Rmarkdown model specification

model specification

I came up with this fun model specification format that looks just like Rmarkdown code chunks.


Kyle Baron



1 Introduction

I was an Emacs user for a long time and thought I’d never give it up. But like a lot of other people, Rstudio grew on me and I use it for all my R, C++ and Rcpp work. It just works well.

2 The problem

When I write mrgsolve models, I typically save the code to a file with .cpp extension (e.g. pkmodel.cpp) so that I get nice syntax highlighting that Rstudio provides. One thing that bugs me about this setup is that Rstudio naturally thinks all the code in pkmodel.cpp is C++ code. But for mrgsolve models, only part of the code is C++. Other parts are R or just other syntax that we made up. This means the auto-formatting that Rstudio does doesn’t always work that great.

3 Some solutions

There are a couple of ways to make this less-irritating. First, you can use brackets for code blocks like this

[ PARAM] CL = 1, V = 20

rather than this

$PARAM CL = 1, V = 20

I think this helps a bit. You could also save your model to pkmodel.txt rather than pkmodel.cpp. You will lose all of the C++ conveniences but Rstudio won’t try to auto-format your code. This might not be a great solution either.

4 Rmarkdown model specification

Another way to deal with this is to write your model in Rmarkdown format. This is new in version 0.9.1 and will probably need some tweaking. But I’m generally happy with the way it’s working so far.

The models run the same regardless of how you code them. But in the Rmarkdown input format, writing the code might be a little more natural. Also, consistent the the Rmarkdown / literate programming philosophy, you can document your model right as you code the model, but with structured markdown input.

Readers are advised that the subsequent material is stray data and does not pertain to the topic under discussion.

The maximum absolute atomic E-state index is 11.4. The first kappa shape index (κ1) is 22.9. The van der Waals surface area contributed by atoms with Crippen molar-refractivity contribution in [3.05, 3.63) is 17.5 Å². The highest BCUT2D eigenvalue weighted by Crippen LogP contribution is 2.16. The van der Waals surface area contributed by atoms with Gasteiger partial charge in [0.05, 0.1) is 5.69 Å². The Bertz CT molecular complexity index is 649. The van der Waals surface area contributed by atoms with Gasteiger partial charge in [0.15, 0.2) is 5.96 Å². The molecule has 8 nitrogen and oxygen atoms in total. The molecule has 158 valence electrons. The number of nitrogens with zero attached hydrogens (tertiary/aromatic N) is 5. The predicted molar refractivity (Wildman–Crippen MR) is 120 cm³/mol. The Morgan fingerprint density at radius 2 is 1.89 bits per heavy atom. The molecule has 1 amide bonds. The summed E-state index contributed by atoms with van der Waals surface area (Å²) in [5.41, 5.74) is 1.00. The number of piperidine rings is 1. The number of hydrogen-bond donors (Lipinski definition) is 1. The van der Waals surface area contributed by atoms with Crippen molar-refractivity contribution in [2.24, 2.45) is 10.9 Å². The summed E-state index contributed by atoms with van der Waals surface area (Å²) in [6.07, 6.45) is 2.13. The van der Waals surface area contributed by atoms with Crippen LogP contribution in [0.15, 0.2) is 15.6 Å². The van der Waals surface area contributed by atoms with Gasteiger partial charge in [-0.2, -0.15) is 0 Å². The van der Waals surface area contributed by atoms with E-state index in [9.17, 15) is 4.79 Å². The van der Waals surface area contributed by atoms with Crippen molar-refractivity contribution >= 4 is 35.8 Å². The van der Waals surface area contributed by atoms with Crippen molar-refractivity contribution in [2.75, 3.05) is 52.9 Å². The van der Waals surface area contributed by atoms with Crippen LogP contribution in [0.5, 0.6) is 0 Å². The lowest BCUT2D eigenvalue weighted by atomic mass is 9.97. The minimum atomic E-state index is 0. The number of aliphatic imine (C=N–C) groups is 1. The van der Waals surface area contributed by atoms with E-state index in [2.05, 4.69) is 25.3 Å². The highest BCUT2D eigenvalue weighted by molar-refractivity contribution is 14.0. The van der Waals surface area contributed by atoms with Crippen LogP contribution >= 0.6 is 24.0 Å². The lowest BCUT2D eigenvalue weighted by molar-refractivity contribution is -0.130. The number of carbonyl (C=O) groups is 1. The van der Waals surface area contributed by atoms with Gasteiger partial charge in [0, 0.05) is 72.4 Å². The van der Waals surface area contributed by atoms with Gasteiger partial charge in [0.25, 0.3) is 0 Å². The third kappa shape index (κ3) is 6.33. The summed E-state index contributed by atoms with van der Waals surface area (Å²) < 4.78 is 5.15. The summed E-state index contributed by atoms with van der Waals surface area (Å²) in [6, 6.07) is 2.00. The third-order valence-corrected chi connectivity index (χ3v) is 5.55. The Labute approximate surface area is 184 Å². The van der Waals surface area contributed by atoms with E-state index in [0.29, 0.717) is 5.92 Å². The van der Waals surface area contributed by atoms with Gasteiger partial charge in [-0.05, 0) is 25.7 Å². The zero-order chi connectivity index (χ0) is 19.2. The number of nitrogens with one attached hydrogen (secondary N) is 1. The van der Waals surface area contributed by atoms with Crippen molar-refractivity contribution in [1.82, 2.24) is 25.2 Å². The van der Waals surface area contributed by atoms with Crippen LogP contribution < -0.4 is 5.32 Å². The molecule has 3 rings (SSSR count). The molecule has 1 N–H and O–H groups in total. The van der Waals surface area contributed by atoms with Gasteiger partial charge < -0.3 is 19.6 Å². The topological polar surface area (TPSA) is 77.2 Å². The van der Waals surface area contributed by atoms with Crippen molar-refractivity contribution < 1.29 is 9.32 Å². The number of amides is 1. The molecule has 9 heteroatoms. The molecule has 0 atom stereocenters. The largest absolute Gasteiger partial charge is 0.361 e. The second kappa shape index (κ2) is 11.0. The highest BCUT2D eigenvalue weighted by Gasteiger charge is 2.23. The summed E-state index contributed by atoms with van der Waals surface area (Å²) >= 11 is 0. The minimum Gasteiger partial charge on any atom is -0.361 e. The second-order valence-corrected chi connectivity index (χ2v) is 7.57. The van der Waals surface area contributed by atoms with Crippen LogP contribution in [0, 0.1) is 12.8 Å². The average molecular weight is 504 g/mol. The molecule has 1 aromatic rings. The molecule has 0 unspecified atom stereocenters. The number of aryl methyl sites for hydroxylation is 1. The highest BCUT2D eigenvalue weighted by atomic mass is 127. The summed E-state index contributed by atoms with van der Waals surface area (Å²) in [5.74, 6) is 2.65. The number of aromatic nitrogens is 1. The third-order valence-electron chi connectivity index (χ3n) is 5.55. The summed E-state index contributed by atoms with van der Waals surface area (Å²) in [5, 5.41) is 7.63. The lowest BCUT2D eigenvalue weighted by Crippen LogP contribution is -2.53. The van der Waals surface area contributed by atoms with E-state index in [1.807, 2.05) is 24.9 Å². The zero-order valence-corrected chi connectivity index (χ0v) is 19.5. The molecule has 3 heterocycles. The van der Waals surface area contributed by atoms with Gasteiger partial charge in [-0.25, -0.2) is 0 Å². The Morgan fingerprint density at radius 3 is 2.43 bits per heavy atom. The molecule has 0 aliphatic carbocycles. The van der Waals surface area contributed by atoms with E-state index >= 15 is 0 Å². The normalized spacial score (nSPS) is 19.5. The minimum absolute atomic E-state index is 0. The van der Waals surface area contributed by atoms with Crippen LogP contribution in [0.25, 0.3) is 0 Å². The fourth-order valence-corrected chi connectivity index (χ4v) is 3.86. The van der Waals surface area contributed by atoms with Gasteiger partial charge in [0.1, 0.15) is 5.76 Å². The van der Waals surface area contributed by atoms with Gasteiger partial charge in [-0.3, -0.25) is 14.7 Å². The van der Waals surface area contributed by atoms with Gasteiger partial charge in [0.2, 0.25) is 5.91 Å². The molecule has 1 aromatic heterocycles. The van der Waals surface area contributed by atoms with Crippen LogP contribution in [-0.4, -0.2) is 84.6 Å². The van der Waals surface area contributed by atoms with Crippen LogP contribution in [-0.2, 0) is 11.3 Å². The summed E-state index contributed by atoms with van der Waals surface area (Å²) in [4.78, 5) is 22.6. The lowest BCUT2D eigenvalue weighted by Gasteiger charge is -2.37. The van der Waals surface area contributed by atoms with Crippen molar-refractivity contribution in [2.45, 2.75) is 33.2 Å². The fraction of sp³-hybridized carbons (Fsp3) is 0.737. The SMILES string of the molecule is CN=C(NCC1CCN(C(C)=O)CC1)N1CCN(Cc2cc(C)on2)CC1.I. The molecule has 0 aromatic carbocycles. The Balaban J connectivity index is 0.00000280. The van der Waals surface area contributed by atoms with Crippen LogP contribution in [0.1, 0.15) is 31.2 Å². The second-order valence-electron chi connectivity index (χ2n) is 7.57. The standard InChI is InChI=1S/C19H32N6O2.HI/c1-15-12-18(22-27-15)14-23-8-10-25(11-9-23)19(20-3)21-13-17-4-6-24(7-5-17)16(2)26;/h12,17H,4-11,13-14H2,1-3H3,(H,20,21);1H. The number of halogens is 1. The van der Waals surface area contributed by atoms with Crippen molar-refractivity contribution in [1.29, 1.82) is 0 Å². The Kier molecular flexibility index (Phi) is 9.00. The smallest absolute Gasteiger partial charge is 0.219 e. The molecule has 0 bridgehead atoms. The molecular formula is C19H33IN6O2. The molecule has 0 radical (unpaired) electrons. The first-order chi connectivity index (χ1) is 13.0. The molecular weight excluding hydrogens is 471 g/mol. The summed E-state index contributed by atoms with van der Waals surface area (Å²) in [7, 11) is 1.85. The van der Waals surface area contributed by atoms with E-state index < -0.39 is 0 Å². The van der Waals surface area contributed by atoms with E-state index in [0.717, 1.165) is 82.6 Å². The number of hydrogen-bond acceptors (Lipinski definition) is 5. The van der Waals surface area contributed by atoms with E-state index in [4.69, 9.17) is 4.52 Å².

For example you can now load this model

options(mrgsolve.soloc = "build")

mod <- mread_cache("popex.Rmd", modlib())

This is just a pop-PK model. You can take a closer look at the code here. ::: {.cell}

mod %>% ev(amt = 100) %>% mrgsim(nid = 30, end = 72) %>% plot()


But it’s written in Rmd format

cat(mod@code, sep = "\n")
. ---
. title: "Test Rmd model spec"
. output: mrgsolve:::document
. ---
. ```{R setup, echo=FALSE}
. knitr::opts_chunk$set(eval=FALSE)
. ```
. # Parameters
. ```{param}
. TVKA = 0.5, TVCL = 1, TVV = 24, WT=70
. ```
. ```{omega}
. @labels ECL EV EKA
. 0.3 0.1 0.5
. ```
. ```{sigma}
. 0
. ```
. # Main block
. ```{main}
. double CL = exp(log(TVCL) + 0.75*log(WT/70) + ECL);
. double V  = exp(log(TVV)  +      log(WT/70) + EV );
. double KA = exp(log(TVKA)                   + EKA);
. ```
. # Model
. ```{pkmodel}
. cmt = "GUT CENT", depot = TRUE
. ```
. # Table
. ```{table}
. capture IPRED = CENT/V;
. capture DV = IPRED*exp(EPS(1));
. ```
. # Outputs
. ```{capture}
. ```

At the top of the document, there is regular yaml front matter, with a title (and optionally date, author etc). I have also included output which is set to mrgsolve:::document. The ::: indicates that document is not exported from the mrgsolve namespace. But using this output lets you knit this document in Rstudio (with the knit button) and you will get some html output. This just renders the code into a nice format (with all the comments and section headers you include in regular old Rmarkdown format). The mrgsolve:::document output type defines all sorts of engines like param and cmt and main and ode etc. These are block names like you would write in the original input specification ($PARAM and $CMT etc). So only code in backticks with an engine will be handled as proper model code, the rest is discarded. There are absolutely no differences in how the code itself is handled with either the Rmd input format or the traditional input format. The only difference is the code used to mark the end of one block and the start of another block.

If you want to write (and evaluate) some R code, use the R engine.

The only way to properly process a file written like this is if it has the extension .Rmd or .rmd. So only use those extensions if you have written your model with the Rmarkdown block delimiters.